There are several reasons that Junior may be cynical about his white teachers. One underlying issue is the history of what white people have inflicted on Native Americans during the last five hundred years—including forcing them onto reservations, denying their customs and beliefs, and forcing them to attend white schools.
In addition, the title of the book gives a clue: "part-time Indian" refers to the narrative voice of Junior being stuck between two cultural worlds. He is not Indian enough and not white enough—and sometimes people end up not liking themselves and projecting it into others. Junior may subconsciously hate the white part of himself in some situations, just as he might hate the Indian part of himself in others.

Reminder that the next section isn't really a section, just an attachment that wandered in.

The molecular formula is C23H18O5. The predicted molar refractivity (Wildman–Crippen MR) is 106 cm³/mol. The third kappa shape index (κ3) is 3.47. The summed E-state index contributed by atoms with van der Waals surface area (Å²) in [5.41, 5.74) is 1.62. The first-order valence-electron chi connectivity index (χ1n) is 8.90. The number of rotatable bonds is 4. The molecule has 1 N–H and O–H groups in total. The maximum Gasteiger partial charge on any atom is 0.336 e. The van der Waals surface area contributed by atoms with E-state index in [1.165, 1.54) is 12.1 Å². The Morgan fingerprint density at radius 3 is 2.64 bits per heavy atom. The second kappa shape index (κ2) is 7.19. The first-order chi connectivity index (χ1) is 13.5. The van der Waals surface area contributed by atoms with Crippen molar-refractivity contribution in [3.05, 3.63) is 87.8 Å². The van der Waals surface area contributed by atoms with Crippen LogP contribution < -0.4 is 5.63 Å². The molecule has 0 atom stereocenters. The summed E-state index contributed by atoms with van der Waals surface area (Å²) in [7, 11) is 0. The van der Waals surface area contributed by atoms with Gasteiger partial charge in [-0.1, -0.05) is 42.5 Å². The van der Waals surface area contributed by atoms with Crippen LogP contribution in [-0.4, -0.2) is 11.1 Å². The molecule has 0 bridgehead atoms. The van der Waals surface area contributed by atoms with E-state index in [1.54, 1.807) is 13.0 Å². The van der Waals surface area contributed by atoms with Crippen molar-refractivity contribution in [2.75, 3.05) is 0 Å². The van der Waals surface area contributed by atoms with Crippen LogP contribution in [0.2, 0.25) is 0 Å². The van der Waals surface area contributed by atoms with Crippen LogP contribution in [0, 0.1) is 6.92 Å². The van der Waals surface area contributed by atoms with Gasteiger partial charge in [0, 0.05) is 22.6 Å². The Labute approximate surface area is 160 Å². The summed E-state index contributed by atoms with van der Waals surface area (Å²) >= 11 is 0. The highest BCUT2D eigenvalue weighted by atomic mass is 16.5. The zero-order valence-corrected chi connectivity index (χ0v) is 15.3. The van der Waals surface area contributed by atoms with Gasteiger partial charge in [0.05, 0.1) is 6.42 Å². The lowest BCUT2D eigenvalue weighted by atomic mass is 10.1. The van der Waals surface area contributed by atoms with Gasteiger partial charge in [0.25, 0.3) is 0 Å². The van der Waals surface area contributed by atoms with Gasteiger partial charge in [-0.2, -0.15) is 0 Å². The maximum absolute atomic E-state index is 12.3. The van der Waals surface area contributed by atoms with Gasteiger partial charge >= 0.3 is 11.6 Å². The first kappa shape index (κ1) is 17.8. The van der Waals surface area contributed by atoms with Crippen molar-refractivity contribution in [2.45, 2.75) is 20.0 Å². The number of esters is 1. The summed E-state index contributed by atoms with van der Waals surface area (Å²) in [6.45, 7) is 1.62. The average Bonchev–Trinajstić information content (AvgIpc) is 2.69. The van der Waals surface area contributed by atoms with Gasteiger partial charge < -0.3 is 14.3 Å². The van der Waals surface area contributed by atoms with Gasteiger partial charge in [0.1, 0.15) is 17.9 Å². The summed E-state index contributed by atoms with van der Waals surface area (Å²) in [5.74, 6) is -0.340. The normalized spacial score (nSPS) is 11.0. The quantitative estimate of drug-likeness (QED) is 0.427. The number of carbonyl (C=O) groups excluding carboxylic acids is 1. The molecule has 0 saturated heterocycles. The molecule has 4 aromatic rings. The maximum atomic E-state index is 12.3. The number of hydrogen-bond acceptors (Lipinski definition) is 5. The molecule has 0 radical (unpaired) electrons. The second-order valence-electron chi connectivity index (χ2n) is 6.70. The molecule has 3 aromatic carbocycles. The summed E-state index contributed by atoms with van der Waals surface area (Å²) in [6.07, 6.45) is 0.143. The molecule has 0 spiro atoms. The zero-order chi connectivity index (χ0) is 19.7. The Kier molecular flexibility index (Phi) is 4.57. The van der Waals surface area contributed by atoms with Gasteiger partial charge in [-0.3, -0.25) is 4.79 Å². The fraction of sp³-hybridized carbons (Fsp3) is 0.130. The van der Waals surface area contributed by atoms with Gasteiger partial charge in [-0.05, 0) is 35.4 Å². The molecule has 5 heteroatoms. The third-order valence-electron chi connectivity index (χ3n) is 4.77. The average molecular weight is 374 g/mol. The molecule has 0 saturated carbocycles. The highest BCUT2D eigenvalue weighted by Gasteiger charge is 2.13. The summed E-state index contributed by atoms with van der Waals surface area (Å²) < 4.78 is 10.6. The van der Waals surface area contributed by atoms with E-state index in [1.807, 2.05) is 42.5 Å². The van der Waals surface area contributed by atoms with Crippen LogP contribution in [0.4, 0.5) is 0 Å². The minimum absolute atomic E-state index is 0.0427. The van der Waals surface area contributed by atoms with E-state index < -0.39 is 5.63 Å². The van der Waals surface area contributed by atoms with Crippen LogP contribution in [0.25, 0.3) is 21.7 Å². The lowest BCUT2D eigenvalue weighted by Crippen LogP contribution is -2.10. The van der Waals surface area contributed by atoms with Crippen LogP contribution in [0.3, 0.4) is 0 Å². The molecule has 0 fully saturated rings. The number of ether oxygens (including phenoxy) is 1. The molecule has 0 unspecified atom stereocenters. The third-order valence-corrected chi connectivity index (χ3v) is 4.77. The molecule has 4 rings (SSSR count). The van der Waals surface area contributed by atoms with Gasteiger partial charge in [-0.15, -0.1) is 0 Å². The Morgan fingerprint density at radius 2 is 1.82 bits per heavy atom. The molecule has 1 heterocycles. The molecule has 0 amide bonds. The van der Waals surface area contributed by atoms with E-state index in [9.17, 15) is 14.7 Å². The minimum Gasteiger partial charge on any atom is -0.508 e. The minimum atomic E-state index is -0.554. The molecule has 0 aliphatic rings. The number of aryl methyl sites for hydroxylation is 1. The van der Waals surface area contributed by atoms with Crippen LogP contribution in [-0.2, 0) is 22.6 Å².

In chapter 4, Junior reveals some specific insights and perspectives regarding his white geometry teacher, Mr. P, whom he identifies with because they are both outcasts and eccentrics (Mr. P sometimes doesn't come to school and other times attends in his pajamas).
In the novel, there is a significantly large lack of trust from Native Americans toward "well-wishing but insensitive white people." Although Junior is excited about class and perhaps wants to like his teachers, he can't help but be cynical about them because of the long history of oppression faced by Junior's Indian culture.
This is why, during Junior's first day of geometry class, he throws a book at Mr. P's face; he sees that his mother's name has been written on the front page, meaning he's learning out of a thirty-year-old textbook. This is another example for Junior of "white lies" and the feeling of being unimportant and devalued as an Indian teen.
Sherman Alexie, the author of the novel, draws upon personal experience, as the book is semi-autobiographical.